Japanese tools #16: Japanese tool tray - for the toolbox. (blog)

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Blog entry by mafe posted 06-30-2012 09:25 PM 15595 reads 10 times favorited 14 comments Add to Favorites Watch
« Part 15: Japanese woodworking videos - just for inspiration Part 16 of Japanese tools series Part 17: Japanese toolbox - update. »

Japanese tool tray
for the new toolbox

To complete the setup for working with Japanese tools I wanted a little tool tray that I could use to hold and carry tools while working, especially to keep the chisels off the ground.

I decided it should be made so it could be stored and transported in the toolbox when not in use, that it should be made with the same joinery as the drawer and again no hardware.
For the beauty and the joy of the eye I wanted a handle made of a branch like I have on my tool tote , so first step was a walk in the forest.

Here a drawing of what I was aiming for.

As some of you know I need (and enjoy) help of power tools so first step is a little tour at the table saw to cut roughly to size.
First a sheet of thin board for the bottom.

Then some scrap from the toolbox is cut to the right board size and the four sides to length.

Now time for some marking.
Setting the gauge for the board thickness.

Marking the finger joints.

Dividing into three.

And some smoke.

Marking the waste.

Cutting the shoulder.

With a cutting gauge I go quite deep to make a crisp shoulder.

Then the waste can be removed quite fast and rough.

Cleaning the sides.

For this the Japanese chisels hollow back is not the best for guiding compared to my English cabinetmakers chisels.

But it’s just wood.

And quite fast it’s done.

Now check the shoulders, to determine where to go on the line.

I saw a bit off the line so I can pare myself to a perfect fit after.
If it was hardwood I would go closer.

Other side.

Time to hone those English cabinetmakers chisels.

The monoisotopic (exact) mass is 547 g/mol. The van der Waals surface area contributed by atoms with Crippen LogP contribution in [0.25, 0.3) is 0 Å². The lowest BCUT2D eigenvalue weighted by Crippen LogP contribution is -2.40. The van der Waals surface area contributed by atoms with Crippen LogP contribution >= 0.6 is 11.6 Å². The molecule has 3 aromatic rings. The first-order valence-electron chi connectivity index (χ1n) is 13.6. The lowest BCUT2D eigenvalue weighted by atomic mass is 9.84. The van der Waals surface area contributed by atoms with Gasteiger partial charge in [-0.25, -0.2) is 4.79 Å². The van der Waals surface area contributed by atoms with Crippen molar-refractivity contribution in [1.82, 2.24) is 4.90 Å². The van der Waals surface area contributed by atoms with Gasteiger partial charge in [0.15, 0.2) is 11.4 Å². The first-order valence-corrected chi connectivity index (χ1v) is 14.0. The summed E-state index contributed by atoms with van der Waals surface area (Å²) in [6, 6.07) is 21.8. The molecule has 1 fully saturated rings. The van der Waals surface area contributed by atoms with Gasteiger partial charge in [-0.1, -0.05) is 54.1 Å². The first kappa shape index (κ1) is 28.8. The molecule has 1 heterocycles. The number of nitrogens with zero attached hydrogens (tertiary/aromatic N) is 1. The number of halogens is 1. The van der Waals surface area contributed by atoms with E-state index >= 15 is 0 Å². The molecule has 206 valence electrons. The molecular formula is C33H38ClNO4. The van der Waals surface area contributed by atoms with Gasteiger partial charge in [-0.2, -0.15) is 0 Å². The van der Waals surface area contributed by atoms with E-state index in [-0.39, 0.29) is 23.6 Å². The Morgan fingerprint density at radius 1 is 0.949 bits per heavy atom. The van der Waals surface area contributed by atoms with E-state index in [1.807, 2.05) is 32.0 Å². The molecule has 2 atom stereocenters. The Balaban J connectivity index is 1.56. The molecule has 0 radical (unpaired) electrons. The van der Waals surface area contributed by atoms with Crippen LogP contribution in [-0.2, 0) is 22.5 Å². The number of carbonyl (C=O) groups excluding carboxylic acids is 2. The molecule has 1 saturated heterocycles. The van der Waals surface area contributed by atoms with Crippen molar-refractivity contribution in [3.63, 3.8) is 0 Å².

And pare the joint.

That’s a fine fit.

So fine that it can stay together in the air with no glue.

Next step is the groove for the bottom.
Since I did not have a Japanese plough plane for this task I used my Record.

This is how the Japanese version looks, I bought some after, that I now look forward to set up and make some shaves with.

Cutting the grooves.

Nice and crisp – I do love the 43.

And for the stopped grooves I fist cut the end point so I know where to stop and the wood will not tear this way.

And a little clean up.


This is why it need to be stopped.
Otherwise you would be able to see the groove come out through the end.

Bottom is cut to size.

Glue time!
Sounds like a jazzy thing…

Make sure to get it all over.
Not all over you and the table…

And in the tray you now see some pieces of wood that I have cut to make some dividers.

I cut a groove on the table saw.

Looking like dividers.
But a little thick so I will plane them down.

Now for the handle.

And I make a round tenon joint for the branch handle, with a cross pin

And the handle is made detachable and fitted into the tray side.


That fits into the toolbox.

Like so.

And you can play with…
Do not ask me why…

Now ready to help me carry and take care of my tools.

Hope this blog can bring some inspiration to others that play with Japanese tools and work methods.

I want to send a special warm thought to Toshio Odate, thank you for inspire ring me with your book, but most of all my sister who offered me my Japanese chisels and a Kanna that was the reason why this interest started.

Best thoughts,


-- MAD F, the fanatical rhykenologist and vintage architect. Democraticwoodworking.

14 comments so far

View patron's profile


13708 posts in 4190 days

#1 posted 06-30-2012 09:43 PM

up to your wonderful work again mads

always an inspiration
always a new knowledge

thank you for the sharing

be well

-- david - only thru kindness can this world be whole . If we don't succeed we run the risk of failure. Dan Quayle

View Jamie Speirs's profile

Jamie Speirs

4168 posts in 3705 days

#2 posted 07-01-2012 12:24 AM


Great as usual

As if you were in the next room

I got a new stove

There is a few pieces of white pine used inside

the polystyrene packaging

You have inspired me yet again

Thank You


-- Who is the happiest of men? He who values the merits of others, and in their pleasure takes joy, even as though 'twere his own. --Johann Wolfgang von Goethe

View JJohnston's profile